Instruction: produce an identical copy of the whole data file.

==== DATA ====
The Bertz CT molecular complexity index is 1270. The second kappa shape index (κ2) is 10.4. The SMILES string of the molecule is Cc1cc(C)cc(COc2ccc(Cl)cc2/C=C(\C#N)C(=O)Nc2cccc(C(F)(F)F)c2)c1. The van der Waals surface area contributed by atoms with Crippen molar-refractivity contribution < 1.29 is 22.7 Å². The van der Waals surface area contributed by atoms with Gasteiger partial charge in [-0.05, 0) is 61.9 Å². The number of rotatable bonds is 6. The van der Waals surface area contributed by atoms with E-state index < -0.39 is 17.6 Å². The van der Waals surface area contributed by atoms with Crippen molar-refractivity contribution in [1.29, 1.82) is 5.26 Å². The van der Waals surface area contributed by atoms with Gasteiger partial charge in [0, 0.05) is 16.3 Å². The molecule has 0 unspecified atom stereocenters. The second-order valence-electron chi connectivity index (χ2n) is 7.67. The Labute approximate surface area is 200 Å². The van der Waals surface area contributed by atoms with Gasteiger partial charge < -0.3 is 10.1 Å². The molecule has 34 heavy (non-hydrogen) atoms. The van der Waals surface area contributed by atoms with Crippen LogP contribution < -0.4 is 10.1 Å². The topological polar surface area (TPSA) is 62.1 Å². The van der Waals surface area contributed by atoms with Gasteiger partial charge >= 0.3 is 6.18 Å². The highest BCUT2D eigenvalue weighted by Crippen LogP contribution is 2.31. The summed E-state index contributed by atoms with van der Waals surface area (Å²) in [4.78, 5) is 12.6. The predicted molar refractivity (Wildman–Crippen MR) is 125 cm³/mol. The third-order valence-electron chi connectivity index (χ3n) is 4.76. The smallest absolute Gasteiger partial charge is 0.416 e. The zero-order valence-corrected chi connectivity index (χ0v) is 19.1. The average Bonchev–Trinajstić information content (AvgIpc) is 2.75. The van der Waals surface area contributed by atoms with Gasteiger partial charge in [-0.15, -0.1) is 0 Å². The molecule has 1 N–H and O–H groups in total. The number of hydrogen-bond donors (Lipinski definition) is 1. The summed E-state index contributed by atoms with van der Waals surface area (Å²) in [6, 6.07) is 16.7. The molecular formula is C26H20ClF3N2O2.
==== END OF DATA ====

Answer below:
The Bertz CT molecular complexity index is 1270. The second kappa shape index (κ2) is 10.4. The SMILES string of the molecule is Cc1cc(C)cc(COc2ccc(Cl)cc2/C=C(\C#N)C(=O)Nc2cccc(C(F)(F)F)c2)c1. The van der Waals surface area contributed by atoms with Crippen molar-refractivity contribution < 1.29 is 22.7 Å². The van der Waals surface area contributed by atoms with Gasteiger partial charge in [-0.05, 0) is 61.9 Å². The number of rotatable bonds is 6. The van der Waals surface area contributed by atoms with E-state index < -0.39 is 17.6 Å². The van der Waals surface area contributed by atoms with Crippen molar-refractivity contribution in [1.29, 1.82) is 5.26 Å². The van der Waals surface area contributed by atoms with Gasteiger partial charge in [0, 0.05) is 16.3 Å². The molecule has 0 unspecified atom stereocenters. The second-order valence-electron chi connectivity index (χ2n) is 7.67. The Labute approximate surface area is 200 Å². The van der Waals surface area contributed by atoms with Gasteiger partial charge < -0.3 is 10.1 Å². The molecule has 34 heavy (non-hydrogen) atoms. The van der Waals surface area contributed by atoms with Crippen LogP contribution < -0.4 is 10.1 Å². The topological polar surface area (TPSA) is 62.1 Å². The van der Waals surface area contributed by atoms with Gasteiger partial charge >= 0.3 is 6.18 Å². The highest BCUT2D eigenvalue weighted by Crippen LogP contribution is 2.31. The summed E-state index contributed by atoms with van der Waals surface area (Å²) in [4.78, 5) is 12.6. The predicted molar refractivity (Wildman–Crippen MR) is 125 cm³/mol. The third-order valence-electron chi connectivity index (χ3n) is 4.76. The smallest absolute Gasteiger partial charge is 0.416 e. The zero-order valence-corrected chi connectivity index (χ0v) is 19.1. The average Bonchev–Trinajstić information content (AvgIpc) is 2.75. The van der Waals surface area contributed by atoms with Gasteiger partial charge in [-0.15, -0.1) is 0 Å². The molecule has 1 N–H and O–H groups in total. The number of hydrogen-bond donors (Lipinski definition) is 1. The summed E-state index contributed by atoms with van der Waals surface area (Å²) in [6, 6.07) is 16.7. The molecular formula is C26H20ClF3N2O2.